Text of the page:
SpaceX, the Hawthorne, California-based commercial space company, and MarsOne, a Dutch nonprofit, have also stirred interest worldwide in establishing human colonies on Mars.
NASA's Mars 2020 rover, developed with technologies pioneered by the successful Mars Curiosity rover, is to lift off during the favorable July/August 2020 launch window when the Earth and Mars are aligned to reach the Red Planet in February 2021. During its primary mission, Mars 2020 will gather and cache small samples of soil and rock that can be returned to Earth at some point in the future for analysis by scientists in labs equipped with the latest technology. The Mars 2020 rover will also demonstrate a technology for extracting oxygen from the thin carbon dioxide Martian atmosphere. Oxygen could provide a life support and propellant resource for future human explorers.
The European Space Agency's EXOMars rover will search for signs of life as it rolls across the Martian terrain with a drill and other state-of-the-art instrumentation, including the Mars Organic Molecule Analyzer (MOMA). NASA is partnering with ESA in the MOMA development, an incentive for it to help direct traffic.
"We will probably need an extraordinarily large share of DSN support for those activities, and it will require several years of planning," Watzin told the Mepag gathering. "So we are preparing an efficient plan for handling it. That is what we are starting to build on right now. I think it's all doable, but it's certainly going to be very challenging."
Mars, with eight currently functioning international spacecraft either orbiting or roving its terrain, is already an air traffic control challenge, according to Fuk Li, director of JPL's Mars exploration directorate. Part of the challenge is sharing orbital space with one of the planet's two small moons, Phobos. "We are worried about our orbiters colliding with one another. We worry that some of them may collide with Phobos," explained Li, who said JPL has responded by serially modeling the orbital trajectories of the Mars orbiters. "If we get close together, or we project that they will get close together, we will alert all the missions and watch (the spacecraft) to see how they progress. Typically, we don't have to do anything over time. The concern resolves itself."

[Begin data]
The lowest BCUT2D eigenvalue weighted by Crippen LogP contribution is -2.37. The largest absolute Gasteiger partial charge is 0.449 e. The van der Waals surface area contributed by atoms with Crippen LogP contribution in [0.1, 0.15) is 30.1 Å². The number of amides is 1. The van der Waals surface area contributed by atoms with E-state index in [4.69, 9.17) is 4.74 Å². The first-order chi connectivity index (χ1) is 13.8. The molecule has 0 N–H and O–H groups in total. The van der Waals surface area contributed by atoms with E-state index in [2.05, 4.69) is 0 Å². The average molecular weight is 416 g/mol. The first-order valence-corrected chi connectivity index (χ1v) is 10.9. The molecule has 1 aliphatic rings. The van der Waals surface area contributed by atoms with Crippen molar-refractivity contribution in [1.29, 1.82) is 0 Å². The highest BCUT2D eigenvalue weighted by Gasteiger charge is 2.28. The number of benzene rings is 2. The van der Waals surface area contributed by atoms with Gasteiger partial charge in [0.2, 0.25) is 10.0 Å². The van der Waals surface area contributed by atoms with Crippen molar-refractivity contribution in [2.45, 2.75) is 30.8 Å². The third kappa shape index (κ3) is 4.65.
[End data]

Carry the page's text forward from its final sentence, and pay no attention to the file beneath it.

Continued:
But just before the long U.S. President's Day weekend, the forecasting raised concerns over conjunctions between NASA's Maven and Mars Odyssey orbiters, and Maven and Phobos.
"We are watching them," Li said. "I believe that as time goes on, chances are they will get themselves resolved. If not, one of the missions, most likely Maven, will have to do some sort of orbit adjustment. So far, we have not had to do it. We are watching to make sure they don't get too close to one another."
ESA's Trace Gas Orbiter, which maneuvered into an initial orbit at Mars in October, is to tighten the circle with a period of aerobraking set to begin in mid-March. It will be monitored by JPL, Li said.
--Mark Carreau, email@example.com